Pilobolus and its offshoots have conditioned American audiences to the idea of juggling construed as dance. However, young American performer Michael Moschen makes the physical (and particularly aerial) manipulation of objects into a uniquely profound and poetic form of movement theater: New Vaudeville raised to the sanctity of temple dancing.
An unwieldy assortment of location, domestic and theatrical footage makes a lumpy but fascinating introduction to Moschen on PBS’ “Dance in America” series tonight at 9 on Channels 15 and 24, at 10 on Channel 28, and Saturday at 9 on Channel 50.
Director Skip Blumberg begins the program with spaceballs: juggling depicted as a cosmic process. Soon he’s using whimsical tricks of scale and various New York environments to illustrate the importance of what Moschen calls “discovery and play” in his art.
Before we know it, however, Blumberg switches from an invigorating, essentially collaborative approach (mixed with a little documentary material) to merely recording Moschen onstage as he juggles inside a giant triangle. For all Moschen’s brilliant control, this sequence grows visually static--though later he and Blumberg effectively use large, rigid sculptural units that magically seem to become pliant and even alive when rotated. Moschen designed these units with sculptor John Kahn.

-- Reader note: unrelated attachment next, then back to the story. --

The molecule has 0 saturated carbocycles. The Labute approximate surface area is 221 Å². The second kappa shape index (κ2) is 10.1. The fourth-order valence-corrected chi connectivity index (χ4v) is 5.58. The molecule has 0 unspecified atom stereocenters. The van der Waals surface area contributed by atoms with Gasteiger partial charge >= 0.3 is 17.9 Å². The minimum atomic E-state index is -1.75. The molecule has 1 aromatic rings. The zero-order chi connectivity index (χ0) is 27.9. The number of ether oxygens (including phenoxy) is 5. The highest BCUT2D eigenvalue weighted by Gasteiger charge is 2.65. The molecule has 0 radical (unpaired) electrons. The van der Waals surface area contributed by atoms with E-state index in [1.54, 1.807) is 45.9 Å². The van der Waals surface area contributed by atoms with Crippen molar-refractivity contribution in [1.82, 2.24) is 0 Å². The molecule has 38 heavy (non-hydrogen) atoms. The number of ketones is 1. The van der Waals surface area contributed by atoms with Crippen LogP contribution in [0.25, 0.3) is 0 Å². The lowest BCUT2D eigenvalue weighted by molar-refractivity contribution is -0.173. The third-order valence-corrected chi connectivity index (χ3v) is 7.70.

Perhaps the most memorable segment involves crystal globes, with Moschen working at a level of flawless purity bathed both in golden light and the warm tonal washes of music by David Van Tieghem..
Silver hoops also represent a major motif in the program--the focus of several wondrous Moschen solos as well as a relatively ineffectual new trio he co-choreographed with Janis Brenner for Brenner, John-Mario Sevilla and Edward Akio Taketa.